Jervois Mansion, Singapore's first low-rise 'Super Low Energy' residential development. The project is inspired by the region's historic bungalow typology and is unique for its low-rise massing, uncommon in Singapore's high-rise, high-density built environment...
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From the architect: Jervois Mansion, designed by London based Serie Architects, in collaboration with Multiply Architects, is the first private residential building in Singapore to be awarded Green Mark GoldPlus Super Low Energy status, under Singapore’s Building Construction Authority (BCA) Certification. The project is designed to achieve yearly savings of 1,647,362 kWh of energy, 9,430m3 of water, and 825 tonnes of carbon.
Developed by Kimen Group with Roxy-Pacific Holdings as development manager, the five-storey apartment blocks are arranged around lushly planted courtyard spaces that feature pools, ponds, and a range of other social and recreation spaces. While the project site is the largest currently being redeveloped in the Chatsworth-Bishopsgate neighbourhood, its low-density zoning has allowed for a new approach to apartment building in Singapore. The design team sought to redefine the city’s increasingly high-rise residential lifestyle by embracing a ‘living close to the ground’ approach.
The architectural design draws on Singapore’s historical ‘Black and White Bungalows’, a 19th and 20th century colonial typology that responds to its tropical context through the use of overhangs, verandas, and densely planted surroundings. At Jervois Mansion, generous balconies and continuous planters follow the same principles of ground-based bungalow living but expressed at multiple levels.
Christopher Lee, Principal of Serie Architects explains, “Our awareness of the wonders of the natural world and the preciousness of social spaces has been heightened over the course of the present pandemic. This has reinforced our appreciation of nature and communal spaces and rekindled our affinity towards our history and its built heritage. Jervois Mansion is conceived and designed in response to these three broad aspirations: realising a city in nature, fostering a community of living things, and embracing Singapore’s heritage.”
Six free-standing five-storey blocks are placed loosely on the site. This arrangement creates a porous ground plane and elevation along all four boundaries of the site, ensuring ample air flow across the residential blocks.
Five of the six blocks contain no more than four apartments per floor, maximizing the elevational area for natural ventilation. In this arrangement, apartments are laid out to achieve triple aspect orientation. As a result, more than 60% of living spaces and 100% of corridors are naturally ventilated, thus reducing the reliance on energy intensive air-conditioning systems.
The façade design revalidates the veranda of the historical Black and White Bungalows, transforming them into continuous planters and balconies. Supported and articulated by fine black frames, the white painted elements allude to the regional 19th century precedent. The planters are 1m wide unbroken 500mm deep externalised planters that run the entire length of the front and side façades of the housing blocks. Balconies are then placed above these planters, maintaining close contact to nature despite being away from the ground. Together with lush planting these white planters and balconies passively reduce solar heat gain creating more comfortable interior and exterior spaces.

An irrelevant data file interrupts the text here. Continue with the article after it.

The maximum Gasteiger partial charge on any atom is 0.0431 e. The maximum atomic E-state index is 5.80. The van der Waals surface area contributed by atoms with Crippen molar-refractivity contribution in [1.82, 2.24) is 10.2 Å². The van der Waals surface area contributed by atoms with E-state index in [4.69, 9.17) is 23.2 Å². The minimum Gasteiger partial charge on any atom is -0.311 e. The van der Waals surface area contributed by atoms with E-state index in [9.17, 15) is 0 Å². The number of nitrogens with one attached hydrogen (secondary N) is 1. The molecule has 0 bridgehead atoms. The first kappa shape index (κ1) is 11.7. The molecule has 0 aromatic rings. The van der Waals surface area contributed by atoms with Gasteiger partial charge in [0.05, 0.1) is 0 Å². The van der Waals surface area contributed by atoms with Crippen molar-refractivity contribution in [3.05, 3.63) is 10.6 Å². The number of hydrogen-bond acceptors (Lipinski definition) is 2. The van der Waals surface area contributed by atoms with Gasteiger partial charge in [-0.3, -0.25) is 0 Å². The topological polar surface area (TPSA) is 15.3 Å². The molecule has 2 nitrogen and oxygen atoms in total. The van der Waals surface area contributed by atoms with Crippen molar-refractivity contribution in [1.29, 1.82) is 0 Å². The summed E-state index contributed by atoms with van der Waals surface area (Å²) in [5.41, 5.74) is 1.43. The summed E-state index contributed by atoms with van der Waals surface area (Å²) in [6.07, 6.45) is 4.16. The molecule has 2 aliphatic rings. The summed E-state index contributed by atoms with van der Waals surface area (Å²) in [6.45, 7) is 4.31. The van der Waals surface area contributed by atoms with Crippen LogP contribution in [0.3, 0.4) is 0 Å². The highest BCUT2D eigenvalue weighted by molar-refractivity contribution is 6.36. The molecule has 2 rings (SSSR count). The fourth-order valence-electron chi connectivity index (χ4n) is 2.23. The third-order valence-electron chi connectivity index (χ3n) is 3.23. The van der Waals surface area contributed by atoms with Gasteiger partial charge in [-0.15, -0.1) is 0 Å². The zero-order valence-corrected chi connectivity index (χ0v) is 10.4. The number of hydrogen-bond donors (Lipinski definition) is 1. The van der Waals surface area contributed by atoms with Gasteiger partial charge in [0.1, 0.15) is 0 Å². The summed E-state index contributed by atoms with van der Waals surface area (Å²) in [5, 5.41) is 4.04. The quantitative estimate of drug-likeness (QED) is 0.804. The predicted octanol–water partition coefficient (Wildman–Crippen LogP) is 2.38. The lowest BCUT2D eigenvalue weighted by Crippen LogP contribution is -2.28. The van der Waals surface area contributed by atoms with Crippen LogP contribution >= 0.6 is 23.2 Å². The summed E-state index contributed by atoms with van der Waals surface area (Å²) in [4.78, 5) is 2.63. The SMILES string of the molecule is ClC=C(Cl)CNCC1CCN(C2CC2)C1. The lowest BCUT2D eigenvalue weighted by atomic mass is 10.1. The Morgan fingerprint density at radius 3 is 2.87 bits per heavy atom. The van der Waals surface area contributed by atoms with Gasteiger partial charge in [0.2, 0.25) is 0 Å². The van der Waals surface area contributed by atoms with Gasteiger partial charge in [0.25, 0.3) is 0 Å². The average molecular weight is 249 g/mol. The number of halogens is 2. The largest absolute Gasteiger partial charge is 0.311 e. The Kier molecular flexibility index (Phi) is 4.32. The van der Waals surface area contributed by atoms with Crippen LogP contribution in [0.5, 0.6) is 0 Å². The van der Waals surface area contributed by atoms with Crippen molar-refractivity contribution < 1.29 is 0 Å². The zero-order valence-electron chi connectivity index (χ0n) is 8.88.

The scheme looks to promote and foster the health and wellbeing of residents. Arthur Aw, Executive Director of Kimen Group admits, “A functional layout is no longer enough. The COVID experience has given rise to an increased desire by urban dwellers to seek a healthier lifestyle. We focused on maximising healthy living experiences rather than the total number of units.”
The project’s low density and expansive open space allow for the careful integration of the urban living environment and nature. Residents will be continually immersed in a series of tropical environments created by the perimeter sky planters, shared central courtyards, and green roofs made up of productive gardens growing edible and medicinal produce.
Mason Tan, landscape architect for the project notes, “The idea of farm-to-table will incorporate the practice of soil to microbiome, to realise our interconnected relationship with nature through a well-trained landscape maintenance regime. These will become a reality in Jervois Mansion and will appeal to the increasing numbers of environmentally conscious city-dwellers.”
The shortcomings of contemporary residential design have been made more acute by the pandemic and the rise of working from home. At Jervois Mansion improved access to nature and the provision of quality communal space responds to these new conditions of living and working. Drawing on the regional architecture of the bungalow, a meaningful connection with nature is maintained throughout the scheme.
Architect: Serie Architects
Client: Kimen Group
Area: 13,089 sqm
Site area: 8,657 sqm
Executive Architect: Multiply Architects
Structural Engineer: KCL Consultants Pte Ltd
M&E Engineer: Gims & Associates Pte Ltd
Landscape Design Architect: Salad Dressing Pte Ltd.
Landscape Project Architect / Sustenance Curator: Mace Studio
Interior Design: Studio iF
Quantity Surveyor: Threesixty Cost Management Pte Ltd
ESD Consultant: Building System & Diagnostics Pte Ltd
CGI: Pixel Graph